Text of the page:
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[301] as signed by the President, which he did without hesitation or delay.

In obedience to this law, the Secretary of War returned to the Governor of the Commonwealth of Virginia sixty-two flags that had been captured during the war, or at the surrender of our army at Appomattox.

This action on the part of the United States marks an epoch in American history; for it most certainly indicates a change of sentiment in the North and West. It is no secret that the action of the government in failing to carry out the order made in 1887 was due to a popular demand, voiced in great part by the Grand Army of the Republic, that these flags should not be returned. The members of this organization were approached in 1905, and those high in authority expressed themselves in approval, saying the time had come for the return of these ensigns. The war with Spain had been fought. The sons of men who wore the blue and the sons of men who wore the gray, had marched shoulder to shoulder in a conflict which, however unfortunate, had gone far to unite the two sections. Officers who had served with distinction on the side of the South for four years had cheerfully answered the call to arms and participated in the short struggle with old Spain. The names of Fitz Lee and Wheeler had become as familiar to the minds of men as those of Miles and Shafter.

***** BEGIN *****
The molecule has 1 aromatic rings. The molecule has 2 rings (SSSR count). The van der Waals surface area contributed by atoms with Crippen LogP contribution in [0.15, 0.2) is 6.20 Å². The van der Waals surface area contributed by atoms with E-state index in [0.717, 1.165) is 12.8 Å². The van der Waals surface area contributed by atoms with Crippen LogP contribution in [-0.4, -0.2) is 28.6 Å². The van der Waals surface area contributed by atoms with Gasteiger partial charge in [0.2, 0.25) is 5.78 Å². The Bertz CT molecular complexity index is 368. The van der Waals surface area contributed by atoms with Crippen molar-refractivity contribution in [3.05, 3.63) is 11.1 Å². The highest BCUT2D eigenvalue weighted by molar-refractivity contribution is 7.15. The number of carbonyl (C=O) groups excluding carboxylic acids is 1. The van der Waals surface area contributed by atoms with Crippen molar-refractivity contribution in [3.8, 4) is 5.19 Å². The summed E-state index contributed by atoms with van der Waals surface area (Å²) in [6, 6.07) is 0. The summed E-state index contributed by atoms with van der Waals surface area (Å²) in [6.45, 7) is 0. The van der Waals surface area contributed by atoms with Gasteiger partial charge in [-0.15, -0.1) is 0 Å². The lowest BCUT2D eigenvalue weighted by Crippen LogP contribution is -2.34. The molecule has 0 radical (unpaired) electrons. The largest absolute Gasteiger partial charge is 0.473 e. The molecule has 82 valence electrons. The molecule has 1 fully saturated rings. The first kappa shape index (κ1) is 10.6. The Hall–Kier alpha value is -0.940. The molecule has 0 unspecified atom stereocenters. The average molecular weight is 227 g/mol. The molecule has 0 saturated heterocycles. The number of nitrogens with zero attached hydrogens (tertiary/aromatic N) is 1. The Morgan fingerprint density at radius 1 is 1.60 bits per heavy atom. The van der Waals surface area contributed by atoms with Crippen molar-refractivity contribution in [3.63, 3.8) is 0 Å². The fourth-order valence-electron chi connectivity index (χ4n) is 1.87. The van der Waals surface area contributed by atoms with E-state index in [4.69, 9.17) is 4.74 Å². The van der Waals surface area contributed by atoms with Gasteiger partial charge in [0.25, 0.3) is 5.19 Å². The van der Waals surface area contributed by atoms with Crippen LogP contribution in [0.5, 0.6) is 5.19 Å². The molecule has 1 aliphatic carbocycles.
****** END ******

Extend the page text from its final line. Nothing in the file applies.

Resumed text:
Public opinion had been silently moulded by English and Southern writers. The word ‘rebel’ had been changed in histories and essays for the more euphonious term ‘Confederate.’ The houses of York and Lancaster in the New World were drifting close together through the logic of events. The time was ripe and the appeal was answered gracefully. The report of the House Committee said in part:

Thus it will appear that the administration in 1887 advised the return of these flags to the properly constituted authorities of the States, and that former Secretaries of War had before that time returned 44 of these flags and that most likely all would have been returned but for the fact that the Adjutant General in 1887 called attention to the matter and the President decided that final disposishould originate with Congress.

The reasons given for this action in 1887 apply with more force to-day. Nearly twenty years have passed since that time. The

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